Should Married Couples Share Their Finances or Keep Their Money Separate? Part 1

Whether you are just getting engaged, in the honey moon stage, or have spent a life time together; the question of combining money is extremely important for most to make and only a passing thought for others.

The tradition of automatically pooling funds can be hard to break. It works well for some couples but the discussion of whether to pool your funds, keep them separate or a combination of the two is often a very difficult subject to approach.

Money problems are often cited as the most common trigger for arguments and one of the top reasons that married couples get divorced. Before walking down the aisle couples should spend a great deal of time discussing their feelings about money and deciding how they will handle finances from paying the electric bill to vacations to retirement. At the same time they should decide whether or not they will share their money, in whole or in part or not at all.

While the ultimate decision varies from couple to couple – many financial advisers recommend that married people each have some separate finances (including bank accounts and credit cards) and have a joint account for certain shared expenses (such as mortgages, child care, groceries, investment goals, etc.).

Separate Not Secret – Please keep in mind that separate does not mean secret. Avoid financial secrets as any secrets can be devastating to a marriage.

Some of the Basic Reasons to separate accounts include:

From simple things like:

Avoiding the frustration when your spouse forgets to tell you about checks written, ATM withdrawals, charges on your credit cards, or an eBay addition.

Protection – Protects at least the separate portion of your money from these factors as well as when there are more difficult issues that can arise when a marriage goes sour.

To more complicated Financial Issues:

Examples include those that are brought into the marriage, such as:

Issues from previous marriages, child support, alimony,

When one spouse brings a ton of debt into the marriage,

If one spouse is a spendthrift, a gambler, impulse buyer,

If one spouse gets the “its my money” bug. or

If one spouse brings a great deal of money, property or an anticipated inheritance in. (This is a good time to ask “Do you need a pre-nup?”)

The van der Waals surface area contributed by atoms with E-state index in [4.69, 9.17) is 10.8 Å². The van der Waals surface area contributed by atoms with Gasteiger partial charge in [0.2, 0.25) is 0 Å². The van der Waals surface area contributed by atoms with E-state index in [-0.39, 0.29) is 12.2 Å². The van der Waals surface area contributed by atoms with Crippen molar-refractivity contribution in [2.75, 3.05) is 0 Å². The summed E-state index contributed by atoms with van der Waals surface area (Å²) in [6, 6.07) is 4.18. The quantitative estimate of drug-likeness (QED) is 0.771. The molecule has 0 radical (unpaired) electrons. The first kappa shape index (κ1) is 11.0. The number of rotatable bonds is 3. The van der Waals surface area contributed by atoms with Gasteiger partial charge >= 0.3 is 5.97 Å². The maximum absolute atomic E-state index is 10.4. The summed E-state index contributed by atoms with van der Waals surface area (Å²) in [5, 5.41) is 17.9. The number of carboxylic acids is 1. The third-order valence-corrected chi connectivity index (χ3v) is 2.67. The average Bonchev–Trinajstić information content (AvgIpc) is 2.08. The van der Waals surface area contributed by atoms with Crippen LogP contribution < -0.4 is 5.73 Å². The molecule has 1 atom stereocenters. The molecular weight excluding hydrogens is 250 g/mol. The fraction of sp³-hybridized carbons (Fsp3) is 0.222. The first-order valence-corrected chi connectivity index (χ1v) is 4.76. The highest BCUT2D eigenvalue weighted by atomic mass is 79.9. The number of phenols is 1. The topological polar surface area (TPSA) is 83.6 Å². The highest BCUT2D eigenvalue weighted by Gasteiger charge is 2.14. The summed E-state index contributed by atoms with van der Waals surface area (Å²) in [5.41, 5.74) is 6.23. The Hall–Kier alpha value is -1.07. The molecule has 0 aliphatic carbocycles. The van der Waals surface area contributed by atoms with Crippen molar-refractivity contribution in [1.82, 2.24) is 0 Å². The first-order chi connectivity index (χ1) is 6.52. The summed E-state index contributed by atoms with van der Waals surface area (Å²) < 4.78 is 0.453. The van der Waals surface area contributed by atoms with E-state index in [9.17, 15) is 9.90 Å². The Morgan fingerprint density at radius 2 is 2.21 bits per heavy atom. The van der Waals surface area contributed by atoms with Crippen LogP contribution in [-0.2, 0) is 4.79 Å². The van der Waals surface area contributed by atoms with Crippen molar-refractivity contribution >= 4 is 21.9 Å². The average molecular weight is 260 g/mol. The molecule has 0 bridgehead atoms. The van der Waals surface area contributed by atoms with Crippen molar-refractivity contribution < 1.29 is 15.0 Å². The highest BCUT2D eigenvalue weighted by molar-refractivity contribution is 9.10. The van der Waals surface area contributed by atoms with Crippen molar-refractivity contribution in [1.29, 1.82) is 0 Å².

Be sure to look out for Part 2 of this article to learn more and to help you decide if sharing all of your money with your spouse is right for you.

If you have feelings as to whether or not couples should share finances or example of good or bad experiences related to sharing (or not) finances please feel free to share them below in the comment section. The more people know about the good and bad that can occur the more likely they will be able to make a comfortable decision as to how to handle their own situation.

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5 Ways to Organize and Stay on Top of Your Finances in 2011

If 2011 is going to be the year you get ahead financially, you need a plan to stay organized and on top of your bills and cash flow. Missing bill payments, spending without a budget and not monitoring your bank accounts can end up costing you in the long run, and will make it harder to keep your financial house in order. Getting your bills and cash flow organized is essential for staying on top of your finances in 2011m and these activities can also help you budget better all year long.

Use these five tips to stay organized and on top of your finances in 2011:

  1. Create a budget blueprint. You can use financial software to make a budget, or just create your own using your favorite spreadsheet software. The goal is to create a basic outline of your cash flow – a comprehensive list of your monthly fixed and variable expenses, all of your income sources, and any big purchases you expect to make within the next six to twelve months. Use this blueprint as a guide and reference it regularly (see #2) to keep your finances organized.
  2. Review and revise your budget at least twice per month. Keep a close eye on your expenses and make sure all of your bills are paid on time by reviewing your budget or cash flow statement at least twice per month. Make sure you write down confirmation numbers of bills you paid online so that you can correct any mistakes easily.
  3. Pay your bills on a schedule. If you can’t pay bills as soon as you receive them, at least have a plan to pay them on a specific date – well before the due date. One of the easiest ways to organize and stay on top of your finances in 2011 is by creating a bill payment schedule or calendar. Keep this calendar or schedule in a visible place so that you never miss a bill payment again.
  4. Create a monthly checklist of luxury or extra expenses. Are you planning on purchasing a big-ticket item this month? Are you looking to splurge on something for a special occasion? Create a list of these “upcoming” expenses so that you can add them to your budget and keep track of your expenditures. Forecasting your expense in this way can help you better organize your finances and may also prevent you from overspending.
  5. Open at least one checking account at a local bank. Even if you do most of your banking online, stay organized and don’t worry about check cashing by having an account at a local bank. Open a checking account at a local bank so that you can get an ATM fee-free debit card, and also cash your checks without having to pay a fee. Make sure you understand what your limitations are with this account and that you understand the minimum balance you have to maintain in order to avoid fees.